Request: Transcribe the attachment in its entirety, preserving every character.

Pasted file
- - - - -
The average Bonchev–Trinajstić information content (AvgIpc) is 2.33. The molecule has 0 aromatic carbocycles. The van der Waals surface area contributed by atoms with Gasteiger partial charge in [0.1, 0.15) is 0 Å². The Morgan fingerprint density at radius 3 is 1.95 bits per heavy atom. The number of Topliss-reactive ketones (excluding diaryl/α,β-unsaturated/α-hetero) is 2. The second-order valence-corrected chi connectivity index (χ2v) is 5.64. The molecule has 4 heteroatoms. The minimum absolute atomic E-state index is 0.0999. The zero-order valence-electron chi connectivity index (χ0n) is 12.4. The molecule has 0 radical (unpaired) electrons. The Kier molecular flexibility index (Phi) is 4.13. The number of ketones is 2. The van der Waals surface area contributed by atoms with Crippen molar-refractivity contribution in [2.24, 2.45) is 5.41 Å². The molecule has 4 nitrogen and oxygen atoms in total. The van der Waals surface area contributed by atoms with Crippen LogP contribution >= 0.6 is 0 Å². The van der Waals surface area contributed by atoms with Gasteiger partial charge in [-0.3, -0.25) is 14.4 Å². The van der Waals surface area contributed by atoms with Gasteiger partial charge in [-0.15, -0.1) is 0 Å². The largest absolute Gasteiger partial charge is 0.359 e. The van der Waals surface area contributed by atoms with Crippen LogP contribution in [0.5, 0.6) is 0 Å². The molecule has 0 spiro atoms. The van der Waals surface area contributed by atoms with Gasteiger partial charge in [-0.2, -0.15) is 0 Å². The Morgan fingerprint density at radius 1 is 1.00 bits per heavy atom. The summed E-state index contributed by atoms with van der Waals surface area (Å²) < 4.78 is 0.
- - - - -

The average Bonchev–Trinajstić information content (AvgIpc) is 2.33. The molecule has 0 aromatic carbocycles. The van der Waals surface area contributed by atoms with Gasteiger partial charge in [0.1, 0.15) is 0 Å². The Morgan fingerprint density at radius 3 is 1.95 bits per heavy atom. The number of Topliss-reactive ketones (excluding diaryl/α,β-unsaturated/α-hetero) is 2. The second-order valence-corrected chi connectivity index (χ2v) is 5.64. The molecule has 4 heteroatoms. The minimum absolute atomic E-state index is 0.0999. The zero-order valence-electron chi connectivity index (χ0n) is 12.4. The molecule has 0 radical (unpaired) electrons. The Kier molecular flexibility index (Phi) is 4.13. The number of ketones is 2. The van der Waals surface area contributed by atoms with Crippen molar-refractivity contribution in [2.24, 2.45) is 5.41 Å². The molecule has 4 nitrogen and oxygen atoms in total. The van der Waals surface area contributed by atoms with Crippen LogP contribution >= 0.6 is 0 Å². The van der Waals surface area contributed by atoms with Gasteiger partial charge in [-0.3, -0.25) is 14.4 Å². The van der Waals surface area contributed by atoms with Gasteiger partial charge in [-0.15, -0.1) is 0 Å². The largest absolute Gasteiger partial charge is 0.359 e. The van der Waals surface area contributed by atoms with Crippen LogP contribution in [0.5, 0.6) is 0 Å². The molecule has 0 spiro atoms. The van der Waals surface area contributed by atoms with Gasteiger partial charge in [-0.2, -0.15) is 0 Å². The Morgan fingerprint density at radius 1 is 1.00 bits per heavy atom. The summed E-state index contributed by atoms with van der Waals surface area (Å²) < 4.78 is 0.